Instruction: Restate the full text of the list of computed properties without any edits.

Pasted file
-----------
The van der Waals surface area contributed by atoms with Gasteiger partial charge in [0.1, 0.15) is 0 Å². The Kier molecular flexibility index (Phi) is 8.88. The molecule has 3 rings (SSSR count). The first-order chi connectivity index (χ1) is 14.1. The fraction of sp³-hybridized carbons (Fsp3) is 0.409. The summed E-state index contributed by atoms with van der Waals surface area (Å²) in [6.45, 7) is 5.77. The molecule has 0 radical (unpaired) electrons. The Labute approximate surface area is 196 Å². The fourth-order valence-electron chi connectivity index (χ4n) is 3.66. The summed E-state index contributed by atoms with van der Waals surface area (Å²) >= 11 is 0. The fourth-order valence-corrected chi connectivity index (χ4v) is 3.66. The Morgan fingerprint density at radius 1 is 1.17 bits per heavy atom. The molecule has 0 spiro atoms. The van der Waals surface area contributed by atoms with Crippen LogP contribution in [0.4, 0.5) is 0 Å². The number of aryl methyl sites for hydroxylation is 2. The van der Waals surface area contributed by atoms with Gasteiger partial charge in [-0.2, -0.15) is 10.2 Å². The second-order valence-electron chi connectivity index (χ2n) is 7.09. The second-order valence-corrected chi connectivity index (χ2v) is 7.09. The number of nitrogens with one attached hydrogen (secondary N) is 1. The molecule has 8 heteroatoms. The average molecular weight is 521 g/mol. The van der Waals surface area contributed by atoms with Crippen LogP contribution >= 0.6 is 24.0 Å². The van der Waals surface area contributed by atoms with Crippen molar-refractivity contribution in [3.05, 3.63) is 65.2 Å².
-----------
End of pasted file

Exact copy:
The van der Waals surface area contributed by atoms with Gasteiger partial charge in [0.1, 0.15) is 0 Å². The Kier molecular flexibility index (Phi) is 8.88. The molecule has 3 rings (SSSR count). The first-order chi connectivity index (χ1) is 14.1. The fraction of sp³-hybridized carbons (Fsp3) is 0.409. The summed E-state index contributed by atoms with van der Waals surface area (Å²) in [6.45, 7) is 5.77. The molecule has 0 radical (unpaired) electrons. The Labute approximate surface area is 196 Å². The fourth-order valence-electron chi connectivity index (χ4n) is 3.66. The summed E-state index contributed by atoms with van der Waals surface area (Å²) >= 11 is 0. The fourth-order valence-corrected chi connectivity index (χ4v) is 3.66. The Morgan fingerprint density at radius 1 is 1.17 bits per heavy atom. The molecule has 0 spiro atoms. The van der Waals surface area contributed by atoms with Crippen LogP contribution in [0.4, 0.5) is 0 Å². The number of aryl methyl sites for hydroxylation is 2. The van der Waals surface area contributed by atoms with Gasteiger partial charge in [-0.2, -0.15) is 10.2 Å². The second-order valence-electron chi connectivity index (χ2n) is 7.09. The second-order valence-corrected chi connectivity index (χ2v) is 7.09. The number of nitrogens with one attached hydrogen (secondary N) is 1. The molecule has 8 heteroatoms. The average molecular weight is 521 g/mol. The van der Waals surface area contributed by atoms with Crippen LogP contribution >= 0.6 is 24.0 Å². The van der Waals surface area contributed by atoms with Crippen molar-refractivity contribution in [3.05, 3.63) is 65.2 Å².